One article on PainSci cites Folpp 2006: Quite a Stretch
original abstract †Abstracts here may not perfectly match originals, for a variety of technical and practical reasons. Some abstacts are truncated for my purposes here, if they are particularly long-winded and unhelpful. I occasionally add clarifying notes. And I make some minor corrections.
The aim of this study was to determine whether an intensive stretch program increases muscle extensibility or subjects' tolerance to an uncomfortable stretch sensation. Twenty healthy able-bodied individuals with limited hamstring muscle extensibility were recruited. A within-subjects design was used whereby one leg of each subject was randomly allocated to the experimental condition and the other leg was allocated to the control condition. The hamstring muscles of each subject's experimental leg were stretched for 20 minutes each weekday for four weeks. Hamstring muscle extensibility (angle of hip flexion corresponding with a standardised torque) and stretch tolerance (angle of hip flexion corresponding with maximal torque tolerated) were assessed on both legs at the beginning and end of the study. The intervention did not increase the extensibility of the hamstring muscles (mean change in hip flexion was -1 degree, 95% CI -4 to 3 degrees) but did increase subjects' tolerance to an uncomfortable stretch sensation (mean change in hip flexion was 8 degrees, 95% CI 5 to 12 degrees). These results highlight the importance of distinguishing between real and apparent increases in muscle extensibility when assessing the effectiveness of stretch, and indicate that whilst a four-week stretch program increases subjects' tolerance to an uncomfortable stretch sensation it does not increase hamstring muscle extensibility.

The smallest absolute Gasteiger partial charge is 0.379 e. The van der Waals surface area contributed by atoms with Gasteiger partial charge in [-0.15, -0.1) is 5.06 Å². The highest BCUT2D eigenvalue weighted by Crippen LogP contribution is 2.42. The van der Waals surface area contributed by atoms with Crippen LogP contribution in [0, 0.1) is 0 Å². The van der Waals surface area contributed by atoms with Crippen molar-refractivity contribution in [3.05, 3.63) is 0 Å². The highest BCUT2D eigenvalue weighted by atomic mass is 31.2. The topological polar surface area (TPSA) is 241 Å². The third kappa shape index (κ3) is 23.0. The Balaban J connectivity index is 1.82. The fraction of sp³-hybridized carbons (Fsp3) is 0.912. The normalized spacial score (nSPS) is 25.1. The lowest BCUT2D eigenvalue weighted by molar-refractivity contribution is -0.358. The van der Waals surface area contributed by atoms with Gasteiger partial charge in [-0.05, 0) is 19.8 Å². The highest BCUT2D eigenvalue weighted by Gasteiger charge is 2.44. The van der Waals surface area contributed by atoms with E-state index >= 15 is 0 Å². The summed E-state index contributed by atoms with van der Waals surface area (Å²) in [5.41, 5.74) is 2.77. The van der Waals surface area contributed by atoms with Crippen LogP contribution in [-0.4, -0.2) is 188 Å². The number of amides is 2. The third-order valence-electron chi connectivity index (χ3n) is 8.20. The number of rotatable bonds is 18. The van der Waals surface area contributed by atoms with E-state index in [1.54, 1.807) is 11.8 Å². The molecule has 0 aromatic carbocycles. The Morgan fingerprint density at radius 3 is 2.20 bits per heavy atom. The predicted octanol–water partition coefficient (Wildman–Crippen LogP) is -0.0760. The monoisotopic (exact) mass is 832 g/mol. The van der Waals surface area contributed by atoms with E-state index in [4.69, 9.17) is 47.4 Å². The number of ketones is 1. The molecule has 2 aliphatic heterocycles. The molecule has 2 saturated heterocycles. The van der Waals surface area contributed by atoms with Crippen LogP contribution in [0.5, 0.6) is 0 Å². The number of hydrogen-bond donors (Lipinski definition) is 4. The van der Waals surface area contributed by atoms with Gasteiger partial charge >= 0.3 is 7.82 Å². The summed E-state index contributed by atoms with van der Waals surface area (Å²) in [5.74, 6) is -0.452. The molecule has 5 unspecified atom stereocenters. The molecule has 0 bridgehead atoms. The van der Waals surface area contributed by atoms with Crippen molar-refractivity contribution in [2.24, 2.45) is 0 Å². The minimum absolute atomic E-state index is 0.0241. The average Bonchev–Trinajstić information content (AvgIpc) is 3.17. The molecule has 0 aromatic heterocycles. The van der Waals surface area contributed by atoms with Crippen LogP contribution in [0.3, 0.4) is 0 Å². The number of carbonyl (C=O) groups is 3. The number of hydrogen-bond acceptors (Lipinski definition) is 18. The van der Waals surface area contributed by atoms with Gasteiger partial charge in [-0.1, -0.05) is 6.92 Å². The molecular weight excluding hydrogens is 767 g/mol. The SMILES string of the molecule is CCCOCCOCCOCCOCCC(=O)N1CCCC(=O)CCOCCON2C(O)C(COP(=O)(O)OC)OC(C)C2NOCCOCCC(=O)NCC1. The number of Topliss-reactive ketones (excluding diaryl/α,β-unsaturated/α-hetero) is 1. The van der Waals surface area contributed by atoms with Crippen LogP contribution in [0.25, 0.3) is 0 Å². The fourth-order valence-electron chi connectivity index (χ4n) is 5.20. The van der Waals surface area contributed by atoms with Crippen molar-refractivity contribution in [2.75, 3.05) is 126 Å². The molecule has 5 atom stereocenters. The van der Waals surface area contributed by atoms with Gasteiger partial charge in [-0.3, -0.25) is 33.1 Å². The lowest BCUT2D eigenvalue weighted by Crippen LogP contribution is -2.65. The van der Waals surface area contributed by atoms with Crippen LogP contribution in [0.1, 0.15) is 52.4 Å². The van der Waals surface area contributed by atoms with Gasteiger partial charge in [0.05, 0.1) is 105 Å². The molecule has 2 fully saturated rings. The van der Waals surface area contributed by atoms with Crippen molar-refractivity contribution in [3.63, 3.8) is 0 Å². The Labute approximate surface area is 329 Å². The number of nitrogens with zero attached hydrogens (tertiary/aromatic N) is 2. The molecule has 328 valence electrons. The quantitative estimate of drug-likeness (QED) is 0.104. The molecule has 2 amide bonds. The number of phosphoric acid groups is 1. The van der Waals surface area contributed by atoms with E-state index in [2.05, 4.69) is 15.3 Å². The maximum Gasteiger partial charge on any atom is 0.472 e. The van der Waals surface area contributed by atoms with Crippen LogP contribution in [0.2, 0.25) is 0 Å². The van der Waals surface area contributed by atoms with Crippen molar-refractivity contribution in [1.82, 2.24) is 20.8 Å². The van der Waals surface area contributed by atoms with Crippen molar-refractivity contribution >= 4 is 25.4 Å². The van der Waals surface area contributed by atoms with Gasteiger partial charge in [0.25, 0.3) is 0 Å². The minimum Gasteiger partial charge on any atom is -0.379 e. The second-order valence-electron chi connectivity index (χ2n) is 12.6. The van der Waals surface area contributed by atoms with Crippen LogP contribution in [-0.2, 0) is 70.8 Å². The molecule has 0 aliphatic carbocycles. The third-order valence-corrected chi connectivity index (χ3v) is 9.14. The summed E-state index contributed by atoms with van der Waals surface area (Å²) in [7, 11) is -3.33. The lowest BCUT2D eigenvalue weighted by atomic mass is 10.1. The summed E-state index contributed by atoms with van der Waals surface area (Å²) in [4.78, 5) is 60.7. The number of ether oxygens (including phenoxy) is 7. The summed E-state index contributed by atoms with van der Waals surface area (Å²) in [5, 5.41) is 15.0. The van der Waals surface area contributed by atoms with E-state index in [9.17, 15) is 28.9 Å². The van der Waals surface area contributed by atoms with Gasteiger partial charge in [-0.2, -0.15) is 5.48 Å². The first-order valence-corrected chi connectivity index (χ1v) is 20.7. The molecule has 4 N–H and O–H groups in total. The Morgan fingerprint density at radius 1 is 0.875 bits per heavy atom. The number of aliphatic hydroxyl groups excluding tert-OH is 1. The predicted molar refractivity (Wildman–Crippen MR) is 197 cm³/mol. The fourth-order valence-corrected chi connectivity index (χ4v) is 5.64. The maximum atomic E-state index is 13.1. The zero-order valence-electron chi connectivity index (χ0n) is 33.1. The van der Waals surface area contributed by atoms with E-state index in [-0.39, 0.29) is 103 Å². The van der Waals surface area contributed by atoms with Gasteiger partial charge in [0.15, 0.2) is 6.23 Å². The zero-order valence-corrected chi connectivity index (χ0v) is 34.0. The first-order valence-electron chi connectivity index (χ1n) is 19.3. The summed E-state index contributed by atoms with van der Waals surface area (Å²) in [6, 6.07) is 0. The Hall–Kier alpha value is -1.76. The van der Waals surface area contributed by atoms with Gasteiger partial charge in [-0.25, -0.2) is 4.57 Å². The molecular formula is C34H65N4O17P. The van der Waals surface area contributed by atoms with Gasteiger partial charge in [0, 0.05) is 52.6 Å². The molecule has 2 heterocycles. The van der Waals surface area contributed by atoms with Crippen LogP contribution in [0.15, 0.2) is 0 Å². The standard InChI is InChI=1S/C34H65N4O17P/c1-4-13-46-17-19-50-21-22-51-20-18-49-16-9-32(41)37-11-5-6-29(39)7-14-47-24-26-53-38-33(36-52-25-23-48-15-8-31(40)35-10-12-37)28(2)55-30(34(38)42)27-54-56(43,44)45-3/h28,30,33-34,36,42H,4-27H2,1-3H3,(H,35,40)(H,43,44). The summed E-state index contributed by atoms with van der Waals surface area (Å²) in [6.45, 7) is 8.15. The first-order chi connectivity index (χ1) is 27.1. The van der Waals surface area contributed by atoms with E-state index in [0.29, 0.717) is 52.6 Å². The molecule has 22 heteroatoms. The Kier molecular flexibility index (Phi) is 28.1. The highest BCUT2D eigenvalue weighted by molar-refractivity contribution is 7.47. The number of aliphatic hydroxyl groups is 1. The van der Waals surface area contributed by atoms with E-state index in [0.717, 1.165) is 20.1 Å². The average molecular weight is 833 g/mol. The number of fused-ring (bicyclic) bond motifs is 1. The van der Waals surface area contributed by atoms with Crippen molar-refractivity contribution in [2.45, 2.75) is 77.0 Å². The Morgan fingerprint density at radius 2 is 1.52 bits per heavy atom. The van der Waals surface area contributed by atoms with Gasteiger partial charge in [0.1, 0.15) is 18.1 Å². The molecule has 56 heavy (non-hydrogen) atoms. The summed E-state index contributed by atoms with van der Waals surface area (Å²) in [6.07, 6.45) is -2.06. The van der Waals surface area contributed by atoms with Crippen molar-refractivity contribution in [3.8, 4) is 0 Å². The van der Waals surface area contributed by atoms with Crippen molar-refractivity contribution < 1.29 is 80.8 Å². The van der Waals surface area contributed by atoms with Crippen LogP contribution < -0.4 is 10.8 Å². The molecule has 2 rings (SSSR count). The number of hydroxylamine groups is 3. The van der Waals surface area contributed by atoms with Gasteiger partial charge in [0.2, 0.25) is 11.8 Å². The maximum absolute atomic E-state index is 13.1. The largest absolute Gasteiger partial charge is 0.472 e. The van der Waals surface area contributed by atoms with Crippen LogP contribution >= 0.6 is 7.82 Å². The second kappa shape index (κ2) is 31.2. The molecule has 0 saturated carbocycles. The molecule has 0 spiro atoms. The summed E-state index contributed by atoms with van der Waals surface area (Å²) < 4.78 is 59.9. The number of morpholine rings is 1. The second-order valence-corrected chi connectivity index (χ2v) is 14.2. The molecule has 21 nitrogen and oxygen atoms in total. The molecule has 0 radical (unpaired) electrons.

This page is part of the PainScience BIBLIOGRAPHY, which contains plain language summaries of thousands of scientific papers & others sources. It’s like a highly specialized blog. A few highlights:
- No long-term effects after a three-week open-label placebo treatment for chronic low back pain: a three-year follow-up of a randomized controlled trial. Kleine-Borgmann 2022 Pain.
- Exercise and education versus saline injections for knee osteoarthritis: a randomised controlled equivalence trial. Bandak 2022 Ann Rheum Dis.
- Association of Lumbar MRI Findings with Current and Future Back Pain in a Population-based Cohort Study. Kasch 2022 Spine (Phila Pa 1976).
- A double-blinded randomised controlled study of the value of sequential intravenous and oral magnesium therapy in patients with chronic low back pain with a neuropathic component. Yousef 2013 Anaesthesia.
- Is Neck Posture Subgroup in Late Adolescence a Risk Factor for Persistent Neck Pain in Young Adults? A Prospective Study. Richards 2021 Phys Ther.